Combining an antibiotic drug that targets glutamine with the ketogenic diet helps kill glioblastoma cancer cells, reversing symptoms of the disease and improving survivability in mouse models.
A new study reports a genetically modified poliovirus therapy has been shown to improve long term survival rates in recurrent glioblastoma brain cancer patients. Researchers say the therapy had a three year survival rate for 21 percent of participants in a phase 1 clinical trial, compared to just 4% of patients who received more standard treatments.
Researchers discover a way to adjust the malignancy of glioma brain cancer cells in a newly developed 3D hydrogel. The new material mimics the conditions in the brain.
In a study published in Neuro-Oncology, researchers at Mayo Clinic identify an important association between the naturally occurring enzyme Kallikrein 6, also known as KLK6, and glioblastoma multiforme tumors.
Glioblastoma stem cells' circadian clocks ramp up the cells' metabolism, making them stronger, more resistant to treatment, and able to divide and multiply more rapidly. By targeting the stem cells with a small molecule drug, researchers found mice models lived longer and their tumors shrank.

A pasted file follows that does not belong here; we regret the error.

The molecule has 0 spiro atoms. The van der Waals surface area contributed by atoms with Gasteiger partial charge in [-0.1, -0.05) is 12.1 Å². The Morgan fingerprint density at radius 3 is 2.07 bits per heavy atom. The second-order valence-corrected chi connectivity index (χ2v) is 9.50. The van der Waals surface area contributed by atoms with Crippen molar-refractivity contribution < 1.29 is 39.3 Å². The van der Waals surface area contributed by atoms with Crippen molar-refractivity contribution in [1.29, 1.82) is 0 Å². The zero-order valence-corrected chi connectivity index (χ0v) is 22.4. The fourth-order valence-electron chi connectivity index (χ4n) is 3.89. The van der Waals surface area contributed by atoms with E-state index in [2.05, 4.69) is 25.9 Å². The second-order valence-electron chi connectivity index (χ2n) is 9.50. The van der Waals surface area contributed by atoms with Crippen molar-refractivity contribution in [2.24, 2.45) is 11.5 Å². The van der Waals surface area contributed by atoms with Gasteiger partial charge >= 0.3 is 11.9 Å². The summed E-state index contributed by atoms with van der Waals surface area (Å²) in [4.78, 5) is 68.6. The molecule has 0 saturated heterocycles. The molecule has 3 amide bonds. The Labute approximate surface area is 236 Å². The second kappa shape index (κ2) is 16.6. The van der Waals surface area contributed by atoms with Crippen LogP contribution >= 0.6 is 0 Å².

Trifluoperazine, a dopamine receptor antagonist commonly prescribed for schizophrenia, used in combination with radiation therapy delays the growth of glioblastoma brain tumors and prolongs survival for brain cancer.
Introducing VEGF-C into the cerebrospinal fluid of mouse models of glioblastoma, researchers noted increased levels of T cell response to the cancerous tumors. When combined with immune system checkpoint inhibitors, the VEGF-C treatment significantly extended the life span of the mice with glioblastoma brain cancer.
A new study reveals distinct molecular differences in signatures of glioblastoma brain cancer between men and women. Researchers report current treatments for the brain cancer are more effective in women than in men. The findings could help to tailor treatments aimed at the different sexes and improve survival.
Researchers have developed a new drug that could help prolong the lives of people with glioblastoma brain cancer.
PTEN deficiency drives an increased expression of LOX. LOX attracts macrophages which protect gliobastoma brain cancer cells and provide growth factor support for the tumor, a new mouse study reveals.
Genetics and microenvironment influence the frequency of glioblastoma cells. Researchers provide a new blueprint for glioblastoma, integrating the malignant cell programs, cancer cell plasticity, and modulation by genetic drivers. The findings shed light on why this form of cancer is so hard to treat effectively.